473,695 Members | 3,167 Online
Bytes | Software Development & Data Engineering Community
+ Post

Home Posts Topics Members FAQ

In map iterator is there a difference between (*iter).second anditer->second?

I see that a lot of former in the code, and wonder if there is a
technical reason for that
Aug 19 '08 #1
15 2402

"puzzlecrac ker" <ir*********@gm ail.comwrote in message
news:81******** *************** ***********@56g 2000hsm.googleg roups.com...
>I see that a lot of former in the code, and wonder if there is a
technical reason for that
You're asking about language syntax, this is
not specific to map or iterators.

Given a pointer to a class or struct:

struct T
{
int member;
};

and a pointer to one of these structs:
T obj;
T *p(&obj);

The two expressions:

(*p).member

and

p->member

have exactly the same meaning.

The '->' form is 'shorthand' for the (*). form.

Why someone used the latter over the former I
don't know. Perhaps a 'style' issue, or possibly
that's what a code generator created.

-Mike


Aug 19 '08 #2
On Aug 19, 9:48*am, "Mike Wahler" <mkwah...@mkwah ler.netwrote:
"puzzlecrac ker" <ironsel2...@gm ail.comwrote in message

news:81******** *************** ***********@56g 2000hsm.googleg roups.com...
I see that a lot of former in the code, and wonder if there is a
technical reason for that

You're asking about language syntax, this is
not specific to map or iterators.

Given a pointer to a class or struct:

struct T
{
* * int member;

};

and a pointer to one of these structs:
T obj;
T *p(&obj);

The two expressions:

(*p).member

and

p->member

have exactly the same meaning.

The '->' form is 'shorthand' for the (*). form.

Why someone used the latter over the former I
don't know. *Perhaps a 'style' issue, or possibly
that's what a code generator created.

-Mike
I believe Mayers mentioned something in regard to map or another
container the difference of two operators -- I don't recall it.

It's NOT the matter of style.
Aug 19 '08 #3
On 19 ago, 11:06, puzzlecracker <ironsel2...@gm ail.comwrote:
On Aug 19, 9:48*am, "Mike Wahler" <mkwah...@mkwah ler.netwrote:
"puzzlecrac ker" <ironsel2...@gm ail.comwrote in message
news:81******** *************** ***********@56g 2000hsm.googleg roups.com...
>I see that a lot of former in the code, and wonder if there is a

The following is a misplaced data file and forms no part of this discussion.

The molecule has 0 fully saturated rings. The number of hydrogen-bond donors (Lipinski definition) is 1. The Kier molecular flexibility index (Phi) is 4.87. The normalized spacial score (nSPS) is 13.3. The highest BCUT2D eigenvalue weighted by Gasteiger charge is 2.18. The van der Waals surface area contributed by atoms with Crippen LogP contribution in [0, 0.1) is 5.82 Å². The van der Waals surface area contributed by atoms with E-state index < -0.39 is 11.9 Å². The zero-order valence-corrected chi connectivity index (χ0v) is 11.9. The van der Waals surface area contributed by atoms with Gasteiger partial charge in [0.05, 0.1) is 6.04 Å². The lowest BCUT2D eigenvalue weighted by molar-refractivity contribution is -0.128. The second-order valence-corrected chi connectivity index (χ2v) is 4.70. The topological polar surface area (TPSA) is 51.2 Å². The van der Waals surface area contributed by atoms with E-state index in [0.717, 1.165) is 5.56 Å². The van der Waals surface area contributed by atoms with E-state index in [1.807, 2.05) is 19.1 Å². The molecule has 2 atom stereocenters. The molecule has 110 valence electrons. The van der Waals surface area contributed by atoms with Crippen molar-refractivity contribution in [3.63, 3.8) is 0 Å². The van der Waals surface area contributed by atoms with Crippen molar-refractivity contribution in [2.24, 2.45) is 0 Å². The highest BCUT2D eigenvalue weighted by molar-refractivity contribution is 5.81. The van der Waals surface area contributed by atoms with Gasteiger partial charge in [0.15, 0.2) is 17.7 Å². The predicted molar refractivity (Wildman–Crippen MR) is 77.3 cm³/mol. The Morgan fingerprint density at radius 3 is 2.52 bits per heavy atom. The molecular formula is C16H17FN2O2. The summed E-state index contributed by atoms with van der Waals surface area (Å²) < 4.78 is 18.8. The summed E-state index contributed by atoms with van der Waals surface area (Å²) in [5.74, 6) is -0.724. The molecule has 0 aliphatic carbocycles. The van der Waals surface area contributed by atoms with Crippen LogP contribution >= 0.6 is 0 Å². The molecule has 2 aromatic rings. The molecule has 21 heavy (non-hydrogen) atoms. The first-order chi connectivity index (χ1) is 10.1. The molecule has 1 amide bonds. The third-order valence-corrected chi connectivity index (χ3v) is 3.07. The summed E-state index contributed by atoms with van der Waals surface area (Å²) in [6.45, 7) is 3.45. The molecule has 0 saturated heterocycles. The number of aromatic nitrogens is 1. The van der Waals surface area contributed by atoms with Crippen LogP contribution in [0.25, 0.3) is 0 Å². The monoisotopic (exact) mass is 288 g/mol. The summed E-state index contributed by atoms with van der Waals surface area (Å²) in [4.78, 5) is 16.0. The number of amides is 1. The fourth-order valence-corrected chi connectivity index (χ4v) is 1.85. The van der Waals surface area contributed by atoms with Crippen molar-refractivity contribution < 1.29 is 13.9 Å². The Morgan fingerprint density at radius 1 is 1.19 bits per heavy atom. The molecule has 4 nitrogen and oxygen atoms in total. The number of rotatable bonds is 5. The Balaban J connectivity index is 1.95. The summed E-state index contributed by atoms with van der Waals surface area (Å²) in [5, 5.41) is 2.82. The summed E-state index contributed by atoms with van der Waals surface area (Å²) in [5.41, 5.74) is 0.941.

technical reason for that
You're asking about language syntax, this is
not specific to map or iterators.
Given a pointer to a class or struct:
struct T
{
* * int member;
};
and a pointer to one of these structs:
T obj;
T *p(&obj);
The two expressions:
(*p).member
and
p->member
have exactly the same meaning.
The '->' form is 'shorthand' for the (*). form.
Why someone used the latter over the former I
don't know. *Perhaps a 'style' issue, or possibly
that's what a code generator created.
-Mike

I believe Mayers mentioned something in regard to map or another
container the difference of two operators -- I don't recall it.

It's NOT the matter of style.
Hi.

There's no difference between the two of them. However, the following
note can be seen on the SGI documentation site for the STL:

"Defining operator-for iterators depends on a feature that is part
of the C++ language but that is not yet implemented by all C++
compilers. If your compiler does not yet support this feature, the
workaround is to use (*it).m instead of it->m."

This regards to some "old days". Today most compilers do provide such
a feature. Therefore, I agree with Mike that is probably a 'style'
issue.
--
Leandro T. C. Melo

Aug 19 '08 #4
"Mike Wahler" <mk******@mkwah ler.netwrote in message
news:q7******** *************** *******@earthli nk.com...
You're asking about language syntax, this is
not specific to map or iterators.
Not quite.
Given a pointer to a class or struct:

struct T
{
int member;
};

and a pointer to one of these structs:
T obj;
T *p(&obj);

The two expressions: